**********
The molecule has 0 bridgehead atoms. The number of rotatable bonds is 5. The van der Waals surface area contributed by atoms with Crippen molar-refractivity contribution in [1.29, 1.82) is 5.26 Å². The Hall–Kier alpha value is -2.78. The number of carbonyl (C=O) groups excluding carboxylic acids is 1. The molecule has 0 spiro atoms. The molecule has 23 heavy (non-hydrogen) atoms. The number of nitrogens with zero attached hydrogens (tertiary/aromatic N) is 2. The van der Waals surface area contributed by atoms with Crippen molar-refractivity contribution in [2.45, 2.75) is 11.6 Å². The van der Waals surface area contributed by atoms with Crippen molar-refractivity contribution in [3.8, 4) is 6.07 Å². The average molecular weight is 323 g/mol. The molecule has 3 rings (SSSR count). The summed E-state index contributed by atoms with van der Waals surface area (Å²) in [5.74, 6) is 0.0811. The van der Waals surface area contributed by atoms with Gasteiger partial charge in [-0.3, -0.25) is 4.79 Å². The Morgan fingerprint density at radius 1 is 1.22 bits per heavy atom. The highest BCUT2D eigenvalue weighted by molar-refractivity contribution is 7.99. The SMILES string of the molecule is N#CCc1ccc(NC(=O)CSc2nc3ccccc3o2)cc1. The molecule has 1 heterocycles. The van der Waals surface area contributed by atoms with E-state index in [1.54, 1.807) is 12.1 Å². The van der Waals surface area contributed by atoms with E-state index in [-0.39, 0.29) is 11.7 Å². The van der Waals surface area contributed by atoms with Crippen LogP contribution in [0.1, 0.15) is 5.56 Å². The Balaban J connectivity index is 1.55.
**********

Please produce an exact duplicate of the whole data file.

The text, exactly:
The molecule has 0 bridgehead atoms. The number of rotatable bonds is 5. The van der Waals surface area contributed by atoms with Crippen molar-refractivity contribution in [1.29, 1.82) is 5.26 Å². The Hall–Kier alpha value is -2.78. The number of carbonyl (C=O) groups excluding carboxylic acids is 1. The molecule has 0 spiro atoms. The molecule has 23 heavy (non-hydrogen) atoms. The number of nitrogens with zero attached hydrogens (tertiary/aromatic N) is 2. The van der Waals surface area contributed by atoms with Crippen molar-refractivity contribution in [2.45, 2.75) is 11.6 Å². The van der Waals surface area contributed by atoms with Crippen molar-refractivity contribution in [3.8, 4) is 6.07 Å². The average molecular weight is 323 g/mol. The molecule has 3 rings (SSSR count). The summed E-state index contributed by atoms with van der Waals surface area (Å²) in [5.74, 6) is 0.0811. The van der Waals surface area contributed by atoms with Gasteiger partial charge in [-0.3, -0.25) is 4.79 Å². The Morgan fingerprint density at radius 1 is 1.22 bits per heavy atom. The highest BCUT2D eigenvalue weighted by molar-refractivity contribution is 7.99. The SMILES string of the molecule is N#CCc1ccc(NC(=O)CSc2nc3ccccc3o2)cc1. The molecule has 1 heterocycles. The van der Waals surface area contributed by atoms with E-state index in [1.54, 1.807) is 12.1 Å². The van der Waals surface area contributed by atoms with E-state index in [-0.39, 0.29) is 11.7 Å². The van der Waals surface area contributed by atoms with Crippen LogP contribution in [0.1, 0.15) is 5.56 Å². The Balaban J connectivity index is 1.55.